And at the very moment the next day that two companies, one of British Fusileers, and one of New Jersey Continentals, were firing a volley over a new-made grave, in which, wrapped in the flag of his country, and buried with every military honor, had been deposited the body of him who had been Sir Frederick Mobray, a fatigue party were rolling into a trench, and carelessly covering with earth from the battered redoubts, along with the bodies of negroes and horses, and of barrels of spoiled pork and beef, the naked corpse of him who had been John Ombrey, Baron Clowes.
On a pleasant June afternoon in the year 1782, the loungers about the Continental Tavern in the village of Brunswick were discussing the recent proclamations of the governor and commander-in-chief forbidding illicit trading with New York, both of which called forth general condemnation, well voiced by Bagby, when he remarked:—
“A man with half an eye can see what they are working for, and that their objections to our supplying the Yorkers is only a blind. What they really wants is that we patriots, who don’t spend our days idling about in camp all winter at Rocky-Hill and now at Middle-Brook, doing nothing except eat the people’s food, and spend the people’s money, but who earn a living by hard work, sha’ n’t have no market but the continental commissaries, and so will have to take whatever they allow to offer us for our crops.”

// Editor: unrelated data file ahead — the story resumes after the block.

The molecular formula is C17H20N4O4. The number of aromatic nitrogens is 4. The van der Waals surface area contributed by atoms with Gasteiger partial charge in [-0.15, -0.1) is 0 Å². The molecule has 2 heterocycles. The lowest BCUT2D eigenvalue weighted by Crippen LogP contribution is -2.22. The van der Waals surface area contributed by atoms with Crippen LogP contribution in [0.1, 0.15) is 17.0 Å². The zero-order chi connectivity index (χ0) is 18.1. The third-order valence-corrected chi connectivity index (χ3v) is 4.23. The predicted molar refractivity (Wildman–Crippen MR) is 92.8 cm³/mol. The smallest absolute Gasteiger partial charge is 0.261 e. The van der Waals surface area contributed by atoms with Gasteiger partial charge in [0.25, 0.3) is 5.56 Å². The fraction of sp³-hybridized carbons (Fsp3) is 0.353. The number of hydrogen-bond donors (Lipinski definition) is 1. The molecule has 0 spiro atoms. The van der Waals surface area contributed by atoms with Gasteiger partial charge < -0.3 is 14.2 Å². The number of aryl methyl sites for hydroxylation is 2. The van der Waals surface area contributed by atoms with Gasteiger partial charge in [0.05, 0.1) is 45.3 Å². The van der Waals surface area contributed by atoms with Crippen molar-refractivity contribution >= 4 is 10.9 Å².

“’T aint the proclamations ez duz the rale injoory,” asserted Squire Hennion; “fer printed orders duz n’t hurt nobody, but when the gin’ral sends a hull brigade of sogers ter pervent us sellin’ our craps then I consarned ef it aint tyranny ez every freeman is baound ter resist, jest ez we did in ‘65 an’ ’74.”
Bagby, with a sour look at Hennion, said: “That ’s one of the biggest grievances, but not the way some pretended friends of the people would have us think. What do your fellows say to officers having been fixed, so that pickets are only put where they’ll stop us from sending boats to New York, while there ’s one right here is allowed to send cargoes just when he likes?”
“Does yer mean that, Joe?” demanded a farmer.
“That I does,” asserted Bagby, looking meaningly at Hennion. “I was told as a chance was given to the army to catch the man deepest in the business—and in worse—red handed. But what ’s done? Instead of laying a trap, and catching him, they don’t stir a finger, but wait ten months and then sends the very officer who did n’t do nothing to put a stop to it. For weeks that high cock-a-lorum Brereton ’s been smelling about this town, and lining the river at night with his pickets, when all the time he could have come here any afternoon, and arrested the traitor.”
“Thet ’eres lucky fer yer,” snarled Hennion viciously. “yer ain’t the only one ez kin tell tales, I warns yer.”